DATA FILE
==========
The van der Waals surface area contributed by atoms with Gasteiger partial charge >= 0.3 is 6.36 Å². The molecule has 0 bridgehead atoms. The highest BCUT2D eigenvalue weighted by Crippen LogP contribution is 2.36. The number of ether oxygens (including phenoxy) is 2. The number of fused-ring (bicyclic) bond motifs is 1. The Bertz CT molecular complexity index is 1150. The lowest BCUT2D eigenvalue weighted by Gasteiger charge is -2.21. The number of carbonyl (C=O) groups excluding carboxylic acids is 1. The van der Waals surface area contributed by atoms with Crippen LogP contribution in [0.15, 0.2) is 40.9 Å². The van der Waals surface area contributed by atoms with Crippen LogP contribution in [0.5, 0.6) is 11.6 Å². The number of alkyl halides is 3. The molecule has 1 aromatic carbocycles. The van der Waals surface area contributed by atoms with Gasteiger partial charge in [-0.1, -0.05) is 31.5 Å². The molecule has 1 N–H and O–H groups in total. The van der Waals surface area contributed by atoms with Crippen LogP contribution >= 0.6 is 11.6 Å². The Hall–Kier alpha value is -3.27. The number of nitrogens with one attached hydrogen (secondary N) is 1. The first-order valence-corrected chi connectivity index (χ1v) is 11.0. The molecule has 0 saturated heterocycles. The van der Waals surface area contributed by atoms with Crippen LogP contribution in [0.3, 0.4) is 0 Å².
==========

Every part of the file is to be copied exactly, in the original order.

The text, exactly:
The van der Waals surface area contributed by atoms with Gasteiger partial charge >= 0.3 is 6.36 Å². The molecule has 0 bridgehead atoms. The highest BCUT2D eigenvalue weighted by Crippen LogP contribution is 2.36. The number of ether oxygens (including phenoxy) is 2. The number of fused-ring (bicyclic) bond motifs is 1. The Bertz CT molecular complexity index is 1150. The lowest BCUT2D eigenvalue weighted by Gasteiger charge is -2.21. The number of carbonyl (C=O) groups excluding carboxylic acids is 1. The van der Waals surface area contributed by atoms with Crippen LogP contribution in [0.15, 0.2) is 40.9 Å². The van der Waals surface area contributed by atoms with Crippen LogP contribution in [0.5, 0.6) is 11.6 Å². The number of alkyl halides is 3. The molecule has 1 aromatic carbocycles. The van der Waals surface area contributed by atoms with Gasteiger partial charge in [-0.1, -0.05) is 31.5 Å². The molecule has 1 N–H and O–H groups in total. The van der Waals surface area contributed by atoms with Crippen LogP contribution >= 0.6 is 11.6 Å². The Hall–Kier alpha value is -3.27. The number of nitrogens with one attached hydrogen (secondary N) is 1. The first-order valence-corrected chi connectivity index (χ1v) is 11.0. The molecule has 0 saturated heterocycles. The van der Waals surface area contributed by atoms with Crippen LogP contribution in [0.3, 0.4) is 0 Å².